Welcome to my CS:GO Beginners Guide! If you have just started playing Counter Strike, or if you're just getting into playing competitive matchmaking, then this is the thread for you. Please keep in mind that I'm basically a scrub myself (Nova life) so use my guide to, well, guide yourself and don't take everything that I talk about literally, as everyone plays differently. Without further adieu, let's jump right into it.
This guide will teach you the basics of Counter Strike, so that you're not completely lost when you play. I'll also teach you some basic things and outline things you should practice on your own so that if/when you decide to jump into competitive matchmaking, you'll have an idea of what you're getting yourself into.
What is CS:GO And How Do You Play
So you're interested in playing Counter Strike eh? Well forgot almost everything you've learned about FPS games because CS isn't like them. I know a lot of people have been transitioning from Call of Duty to CS:GO, and let me just say that you'll be very discouraged when you begin playing. The first step you need to take to getting better is that you're going to have to accept the fact that you're not good at the game yet, but that's OK.
CS:GO has a few basic gametypes that you'll be playing. First you have Deathmatch, which is basically a 10 minute team deathmatch. This gamemode is what I would recommend to a beginner, seeing as the player is probably already familiar with the concept of team deathmatch. Spawns are usually pretty crappy, since they're fitting an extensive amount of players on maps that are usually designed to be played in a competitive nature.
Another main gametype is Arms Race. If you're familiar with Call of Duty then Arms Race is similar to Gun Game. If you're not familiar with either, then Arms Race is a gametype where you start off with a weapon, and after you kill someone with that weapon, you're automatically upgraded to another weapon and so on and so forth. The person who gets through all the weapons first ends up with a knife and once they kill a person with their knife, they win the game. Arms Race maps are significantly different from your typical maps and the games are usually quite fast paced.
Demolition is a lesser played gametype. Once again, if you're familiar with Call of Duty then you'll understand the basics of Demolition, but the CS:GO version is a bit different. First off, it isn't a respawn type gamemode, as in it's treated like Search and Destroy. Another thing is that the gametype is combined with Arms Race in a way, where getting a kill with a certain weapon in one round means that you'll automatically be upgraded to another weapon the next round.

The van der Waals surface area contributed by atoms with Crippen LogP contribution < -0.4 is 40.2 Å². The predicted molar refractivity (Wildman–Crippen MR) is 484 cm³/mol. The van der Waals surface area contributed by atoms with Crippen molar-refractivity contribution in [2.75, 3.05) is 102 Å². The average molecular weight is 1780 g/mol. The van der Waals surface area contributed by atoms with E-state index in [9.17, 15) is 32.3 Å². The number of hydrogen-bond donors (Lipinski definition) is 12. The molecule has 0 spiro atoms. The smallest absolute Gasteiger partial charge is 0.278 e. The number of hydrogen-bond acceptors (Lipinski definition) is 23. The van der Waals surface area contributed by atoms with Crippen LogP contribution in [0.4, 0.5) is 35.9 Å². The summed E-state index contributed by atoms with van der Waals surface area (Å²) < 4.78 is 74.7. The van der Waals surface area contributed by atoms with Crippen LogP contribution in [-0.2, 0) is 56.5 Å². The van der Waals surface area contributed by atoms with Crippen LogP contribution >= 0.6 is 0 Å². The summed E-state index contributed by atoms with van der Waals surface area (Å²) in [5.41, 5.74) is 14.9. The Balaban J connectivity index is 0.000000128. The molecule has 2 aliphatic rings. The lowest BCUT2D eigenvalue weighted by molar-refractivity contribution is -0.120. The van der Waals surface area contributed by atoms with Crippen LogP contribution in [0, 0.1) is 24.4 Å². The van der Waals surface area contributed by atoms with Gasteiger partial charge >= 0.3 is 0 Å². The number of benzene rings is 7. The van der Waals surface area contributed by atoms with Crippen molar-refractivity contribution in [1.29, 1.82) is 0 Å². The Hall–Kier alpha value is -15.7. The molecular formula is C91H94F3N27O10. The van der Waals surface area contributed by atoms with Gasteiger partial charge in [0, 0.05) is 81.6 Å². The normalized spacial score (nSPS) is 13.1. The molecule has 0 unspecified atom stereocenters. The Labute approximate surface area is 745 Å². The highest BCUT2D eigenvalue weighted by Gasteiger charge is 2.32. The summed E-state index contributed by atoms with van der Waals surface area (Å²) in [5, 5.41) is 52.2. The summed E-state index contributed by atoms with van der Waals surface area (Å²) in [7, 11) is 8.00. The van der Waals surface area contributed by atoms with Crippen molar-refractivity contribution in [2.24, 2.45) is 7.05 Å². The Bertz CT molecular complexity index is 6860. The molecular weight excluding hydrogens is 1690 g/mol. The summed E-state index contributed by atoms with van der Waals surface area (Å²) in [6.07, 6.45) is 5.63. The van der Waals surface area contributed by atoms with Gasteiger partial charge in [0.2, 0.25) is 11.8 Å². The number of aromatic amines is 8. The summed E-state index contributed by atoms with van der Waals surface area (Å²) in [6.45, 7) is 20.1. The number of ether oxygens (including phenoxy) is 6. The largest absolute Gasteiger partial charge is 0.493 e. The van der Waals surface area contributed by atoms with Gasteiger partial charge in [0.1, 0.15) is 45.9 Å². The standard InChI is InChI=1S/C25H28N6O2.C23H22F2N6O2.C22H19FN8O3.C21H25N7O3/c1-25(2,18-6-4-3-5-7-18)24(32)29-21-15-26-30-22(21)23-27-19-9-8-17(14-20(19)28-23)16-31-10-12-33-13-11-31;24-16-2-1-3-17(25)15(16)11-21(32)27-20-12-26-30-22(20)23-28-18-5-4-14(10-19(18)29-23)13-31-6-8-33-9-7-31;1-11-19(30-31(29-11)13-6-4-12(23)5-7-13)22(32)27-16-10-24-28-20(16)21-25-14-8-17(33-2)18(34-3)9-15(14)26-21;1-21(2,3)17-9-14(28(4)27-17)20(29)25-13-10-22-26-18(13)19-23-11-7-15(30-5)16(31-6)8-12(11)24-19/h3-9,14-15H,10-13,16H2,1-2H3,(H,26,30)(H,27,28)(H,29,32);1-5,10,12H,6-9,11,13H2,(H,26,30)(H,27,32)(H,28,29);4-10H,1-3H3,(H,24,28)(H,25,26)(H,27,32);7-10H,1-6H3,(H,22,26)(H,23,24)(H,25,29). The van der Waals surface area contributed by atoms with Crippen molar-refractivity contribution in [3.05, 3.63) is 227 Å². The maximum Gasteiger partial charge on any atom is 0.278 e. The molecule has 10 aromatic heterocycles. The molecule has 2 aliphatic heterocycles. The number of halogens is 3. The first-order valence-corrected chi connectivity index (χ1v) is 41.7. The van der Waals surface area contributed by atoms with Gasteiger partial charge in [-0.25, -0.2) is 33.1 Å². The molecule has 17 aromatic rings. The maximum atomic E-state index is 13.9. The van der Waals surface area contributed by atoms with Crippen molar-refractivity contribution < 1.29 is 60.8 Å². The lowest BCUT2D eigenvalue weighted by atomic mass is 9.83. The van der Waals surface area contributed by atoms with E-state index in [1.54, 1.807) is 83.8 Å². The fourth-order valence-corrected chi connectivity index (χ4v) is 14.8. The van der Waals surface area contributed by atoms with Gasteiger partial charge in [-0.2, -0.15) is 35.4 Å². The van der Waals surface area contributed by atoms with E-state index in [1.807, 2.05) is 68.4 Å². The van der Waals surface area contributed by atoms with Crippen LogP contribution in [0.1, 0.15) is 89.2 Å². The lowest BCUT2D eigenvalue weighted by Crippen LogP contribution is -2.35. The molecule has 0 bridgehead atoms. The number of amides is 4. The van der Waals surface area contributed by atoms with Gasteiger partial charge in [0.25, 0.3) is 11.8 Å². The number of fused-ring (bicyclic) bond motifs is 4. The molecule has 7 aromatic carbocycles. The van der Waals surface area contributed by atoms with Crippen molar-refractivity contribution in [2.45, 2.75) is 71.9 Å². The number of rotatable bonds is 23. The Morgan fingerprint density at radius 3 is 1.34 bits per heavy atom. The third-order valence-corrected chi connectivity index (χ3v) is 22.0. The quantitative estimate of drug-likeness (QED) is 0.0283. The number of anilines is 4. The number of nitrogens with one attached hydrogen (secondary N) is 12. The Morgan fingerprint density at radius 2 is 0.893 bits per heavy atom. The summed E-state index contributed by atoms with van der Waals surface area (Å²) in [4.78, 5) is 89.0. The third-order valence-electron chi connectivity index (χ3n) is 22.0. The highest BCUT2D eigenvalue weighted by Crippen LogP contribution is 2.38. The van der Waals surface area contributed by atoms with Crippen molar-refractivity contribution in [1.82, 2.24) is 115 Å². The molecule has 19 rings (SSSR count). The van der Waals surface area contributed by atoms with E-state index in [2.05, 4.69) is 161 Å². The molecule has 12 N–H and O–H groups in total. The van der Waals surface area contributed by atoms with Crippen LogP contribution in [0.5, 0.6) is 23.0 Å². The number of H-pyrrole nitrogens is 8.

Casual is where things start to become interesting. Casual is the closest thing you'll get to playing Competitive, without actually playing Competitive. It's essentially a simplified version of Competitive. The games are essentially Search and Destroy, so to win the round you have to either A plant/defuse the bomb, or B, kill everyone on the opposing side. Casual takes away some of the constraints Competitive has like team sizes and economy. The games are also significantly shorter and map rotation is a lot more diverse.
Competitive matchmaking is what makes CS:GO stand out from other shoots of its kind. Competitive matchmaking consists of a 5v5 Search and Destroy based game, where every kill you get nets you some cash to use towards purchasing weapons, armour and grenades the next round. I'll be going more in depth into Competitive throughout this guide so don't fret if what I just said is quite vague.
Crosshairs, Viewmodels, Sensitivity
Before you begin playing matchmaking, I highly recommend that you adjust your crosshair, viewmodel and sensitivity. If you're not familiar with what these things are, your crosshair is the set of lines in the middle of your screen which indicate where you're aiming, your viewmodel is your field of view in a sense and your sensitivity is how quickly your character will spin depending on how far you move your mouse.